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QB and coach have history

Hasselback recruited by Coughlin to Boston College

KIRKLAND, Wash. — In 1992, Matt Hasselbeck was an honorable mention high school All-America quarterback in Westwood, Mass. He was about to realize his dreams of sun, fun, California girls — and wide-open, Pac-10 football.

Hasselbeck had verbally committed to a scholarship offer from then-UCLA coach Terry Donahue. But before he signed, he went to Chestnut Hill, Mass., and the Boston College campus. Mostly, the short trip was to appease his father, Don, an NFL tight end for nine seasons.

Don Hasselbeck's last season was with the New York Giants in 1985. The Giants' receivers coach that year was Tom Coughlin, who by 1992 was in his second season as the hard-driving, no-nonsense head man turning around Boston College.

So Matt went to see Coughlin, the antithesis of the laid-back, preppy-styled Donahue.

Bye-bye beach.

"I wasn't going there at all." Hasselbeck said of Boston College as his Seattle Seahawks prepared for Coughlin's Giants in a Sunday showdown of NFC division leaders.

What changed his mind?

"Honestly, I was a little bit afraid to say no to Tom Coughlin," Hasselbeck said, not smiling. "You really respected him as a person . . . you just felt like this guy was going somewhere."

Coughlin thought Hasselbeck was going somewhere — somewhere else.

"It wasn't an easy sell job, I'll tell you," Coughlin said. "I liked his competitive spirit and his love of the game. . . . I liked his intensity."

Hasselbeck, not nearly as intense as Coughlin perceived, entered Coughlin's BC boot camp in the summer of 1993. His surreal memory of the militaristic Coughlin fawning over him as a teenage recruit ended about 15 seconds into his first day with the Eagles.

"It was one of the hardest years I've ever had in football," Hasselbeck said.

And he wasn't even technically on the team. Coughlin redshirted him that year.

"Talk about a coach who pushes his players and gets the most out of his players," Hasselbeck said. "Discipline and hard work were something I needed a little more of at that time in my life."

Running, early workouts, mandatory everything — you name it, those Eagles had it.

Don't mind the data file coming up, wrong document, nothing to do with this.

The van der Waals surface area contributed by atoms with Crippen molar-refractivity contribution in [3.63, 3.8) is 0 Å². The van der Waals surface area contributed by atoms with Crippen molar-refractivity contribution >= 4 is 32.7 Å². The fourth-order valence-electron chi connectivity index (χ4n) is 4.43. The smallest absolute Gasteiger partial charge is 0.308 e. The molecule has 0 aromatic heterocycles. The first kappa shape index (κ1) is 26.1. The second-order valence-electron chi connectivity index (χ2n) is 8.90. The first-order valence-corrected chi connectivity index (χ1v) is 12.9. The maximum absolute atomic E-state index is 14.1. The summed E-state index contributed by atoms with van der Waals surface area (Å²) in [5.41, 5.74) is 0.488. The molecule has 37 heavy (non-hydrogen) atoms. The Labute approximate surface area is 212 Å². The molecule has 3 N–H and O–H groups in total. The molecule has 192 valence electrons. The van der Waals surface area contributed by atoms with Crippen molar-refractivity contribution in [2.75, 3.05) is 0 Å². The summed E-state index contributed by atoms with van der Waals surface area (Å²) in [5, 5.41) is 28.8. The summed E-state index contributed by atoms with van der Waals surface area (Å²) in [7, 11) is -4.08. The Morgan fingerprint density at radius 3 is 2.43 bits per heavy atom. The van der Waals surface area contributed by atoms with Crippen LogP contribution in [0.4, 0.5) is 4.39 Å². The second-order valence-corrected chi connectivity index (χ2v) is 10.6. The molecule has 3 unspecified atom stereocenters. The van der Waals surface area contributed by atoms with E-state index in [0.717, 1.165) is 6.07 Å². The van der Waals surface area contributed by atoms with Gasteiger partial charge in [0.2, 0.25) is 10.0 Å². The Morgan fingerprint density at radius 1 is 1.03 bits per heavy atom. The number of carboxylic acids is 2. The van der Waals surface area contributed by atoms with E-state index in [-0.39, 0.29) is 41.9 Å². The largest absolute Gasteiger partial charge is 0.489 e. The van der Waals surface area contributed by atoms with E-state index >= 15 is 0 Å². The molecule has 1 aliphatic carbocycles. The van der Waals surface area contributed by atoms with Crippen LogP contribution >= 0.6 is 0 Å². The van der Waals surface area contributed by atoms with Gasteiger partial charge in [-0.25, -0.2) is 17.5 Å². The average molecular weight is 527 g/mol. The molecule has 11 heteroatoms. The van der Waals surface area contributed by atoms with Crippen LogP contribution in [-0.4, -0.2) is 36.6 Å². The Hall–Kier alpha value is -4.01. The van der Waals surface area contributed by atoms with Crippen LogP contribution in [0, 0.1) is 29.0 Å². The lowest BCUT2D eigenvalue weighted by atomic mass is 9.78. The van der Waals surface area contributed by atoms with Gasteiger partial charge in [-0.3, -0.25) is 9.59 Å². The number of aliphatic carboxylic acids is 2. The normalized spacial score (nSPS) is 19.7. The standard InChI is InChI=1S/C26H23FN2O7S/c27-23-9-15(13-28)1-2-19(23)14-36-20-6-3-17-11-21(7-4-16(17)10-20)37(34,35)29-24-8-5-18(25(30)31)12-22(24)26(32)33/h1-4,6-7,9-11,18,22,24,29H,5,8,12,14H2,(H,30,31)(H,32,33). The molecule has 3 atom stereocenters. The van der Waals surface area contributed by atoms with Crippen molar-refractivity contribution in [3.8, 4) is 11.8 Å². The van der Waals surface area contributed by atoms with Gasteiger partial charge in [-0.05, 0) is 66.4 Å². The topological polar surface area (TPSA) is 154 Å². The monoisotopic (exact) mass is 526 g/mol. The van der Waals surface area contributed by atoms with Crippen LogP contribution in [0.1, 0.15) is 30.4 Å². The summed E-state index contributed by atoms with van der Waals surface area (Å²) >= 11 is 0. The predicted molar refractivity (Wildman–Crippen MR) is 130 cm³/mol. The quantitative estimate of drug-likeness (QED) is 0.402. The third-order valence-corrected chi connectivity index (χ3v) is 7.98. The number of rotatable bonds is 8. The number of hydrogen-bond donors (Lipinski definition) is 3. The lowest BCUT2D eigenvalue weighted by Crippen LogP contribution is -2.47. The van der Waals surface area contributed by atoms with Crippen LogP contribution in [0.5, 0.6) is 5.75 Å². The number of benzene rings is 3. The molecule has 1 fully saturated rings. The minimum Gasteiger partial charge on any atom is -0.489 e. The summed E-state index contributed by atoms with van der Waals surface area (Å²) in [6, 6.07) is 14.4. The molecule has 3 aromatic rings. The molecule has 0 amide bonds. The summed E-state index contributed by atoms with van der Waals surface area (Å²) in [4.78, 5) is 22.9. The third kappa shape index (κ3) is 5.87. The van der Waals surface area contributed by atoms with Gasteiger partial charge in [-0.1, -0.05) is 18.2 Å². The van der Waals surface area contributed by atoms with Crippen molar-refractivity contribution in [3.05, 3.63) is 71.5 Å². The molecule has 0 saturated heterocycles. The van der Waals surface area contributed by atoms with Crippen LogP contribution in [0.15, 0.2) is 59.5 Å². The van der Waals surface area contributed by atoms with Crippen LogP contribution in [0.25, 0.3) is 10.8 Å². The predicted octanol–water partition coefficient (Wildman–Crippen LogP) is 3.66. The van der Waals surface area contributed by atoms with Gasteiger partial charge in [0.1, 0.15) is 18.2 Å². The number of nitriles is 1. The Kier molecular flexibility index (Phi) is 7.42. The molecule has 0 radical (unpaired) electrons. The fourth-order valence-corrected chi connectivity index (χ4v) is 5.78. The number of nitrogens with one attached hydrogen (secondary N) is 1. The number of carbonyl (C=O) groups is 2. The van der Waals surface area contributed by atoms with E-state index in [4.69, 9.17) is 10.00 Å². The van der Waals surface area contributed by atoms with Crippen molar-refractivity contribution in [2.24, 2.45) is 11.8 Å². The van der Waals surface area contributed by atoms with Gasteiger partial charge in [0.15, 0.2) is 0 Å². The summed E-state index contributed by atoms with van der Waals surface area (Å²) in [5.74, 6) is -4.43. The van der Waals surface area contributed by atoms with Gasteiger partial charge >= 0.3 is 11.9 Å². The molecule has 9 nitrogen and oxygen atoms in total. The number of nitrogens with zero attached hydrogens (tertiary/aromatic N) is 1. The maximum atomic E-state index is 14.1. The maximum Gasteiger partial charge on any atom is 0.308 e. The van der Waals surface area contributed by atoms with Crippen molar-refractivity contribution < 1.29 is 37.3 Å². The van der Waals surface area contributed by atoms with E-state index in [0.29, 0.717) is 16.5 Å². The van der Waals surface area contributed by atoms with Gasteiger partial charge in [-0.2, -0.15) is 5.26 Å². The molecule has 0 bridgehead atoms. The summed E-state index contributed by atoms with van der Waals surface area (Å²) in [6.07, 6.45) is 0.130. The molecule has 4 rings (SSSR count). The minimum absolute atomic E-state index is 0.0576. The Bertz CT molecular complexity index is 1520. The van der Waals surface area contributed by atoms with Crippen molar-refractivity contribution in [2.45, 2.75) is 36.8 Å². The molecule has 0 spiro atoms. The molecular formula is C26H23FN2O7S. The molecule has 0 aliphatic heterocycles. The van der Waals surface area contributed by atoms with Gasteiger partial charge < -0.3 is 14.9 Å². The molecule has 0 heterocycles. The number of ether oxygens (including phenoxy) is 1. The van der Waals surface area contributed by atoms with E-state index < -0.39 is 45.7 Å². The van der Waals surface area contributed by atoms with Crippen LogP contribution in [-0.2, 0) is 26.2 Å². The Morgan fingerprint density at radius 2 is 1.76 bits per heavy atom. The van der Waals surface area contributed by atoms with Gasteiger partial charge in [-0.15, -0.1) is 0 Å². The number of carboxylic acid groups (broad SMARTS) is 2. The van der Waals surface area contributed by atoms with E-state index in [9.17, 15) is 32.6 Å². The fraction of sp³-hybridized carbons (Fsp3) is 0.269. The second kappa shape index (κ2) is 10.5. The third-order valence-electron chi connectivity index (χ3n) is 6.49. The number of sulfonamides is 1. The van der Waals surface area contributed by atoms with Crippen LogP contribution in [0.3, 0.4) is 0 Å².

"That group of guys in my freshman class, we'll never forget that year ... it was a survival mode," Hasselbeck said. "A lot of guys transferred out that year. He made that program a lot stronger for being the kind of coach that he was."

Boston College, in a post-Doug Flutie funk before Coughlin arrived, won eight consecutive games after an 0-2 start to '93. The team of future NFL players Pete Kendall, Glenn Foley, Stephen Boyd and Todd Pollack upset No. 1 Notre Dame at South Bend, Ind., was ranked 13th in the nation and won the Carquest Bowl.

Hasselbeck went on to play the next four seasons and start over his final two years at BC. He finished fifth on its career passing list with 4,548 yards. He also earned a bachelor's degree in marketing and finance.

But Coughlin wasn't around to see any of that. He left following '93 to become head coach of the expansion Jacksonville Jaguars.

Coughlin stayed there for eight seasons. He twice led the Jaguars to the AFC championship game and made the playoffs in 1996-99 — the only team to ever make the postseason four times in the first five years of existence.

Today, Coughlin has retooled the Giants (7-3) with typically solid, usually not spectacular, play. He also has Hasselbeck's younger brother, Tim, as a backup to quarterback Eli Manning. Tim Hasselbeck also played at Boston College, finishing in 2000.

Meanwhile, Matt Hasselbeck is a seven-year NFL veteran. He leads the top offense in the NFL and is the third-rated passer in the NFC (89.3). His Seahawks are riding a six-game winning streak to the verge of clinching the NFC West, possibly as early as Sunday. He has already been to a Pro Bowl, in 2003, after career highs of 3,841 yards passing and 26 touchdowns.

And his coach, quarterback mentor Mike Holmgren, almost weekly marvels at how intelligently and efficiently Hasselbeck manages games and dissects defenses.

So, yes, spurning the California sun for no-fun Coughlin has worked out OK.

But don't credit Coughlin. Ask him about his role in molding Hasselbeck into what he is now — leader of the team with the best record in the NFC — and you get a figurative boot in the rear end.

"I was gone to Jacksonville," Coughlin said, almost scoffing. "I didn't have a chance to be with him very long and I was out of there."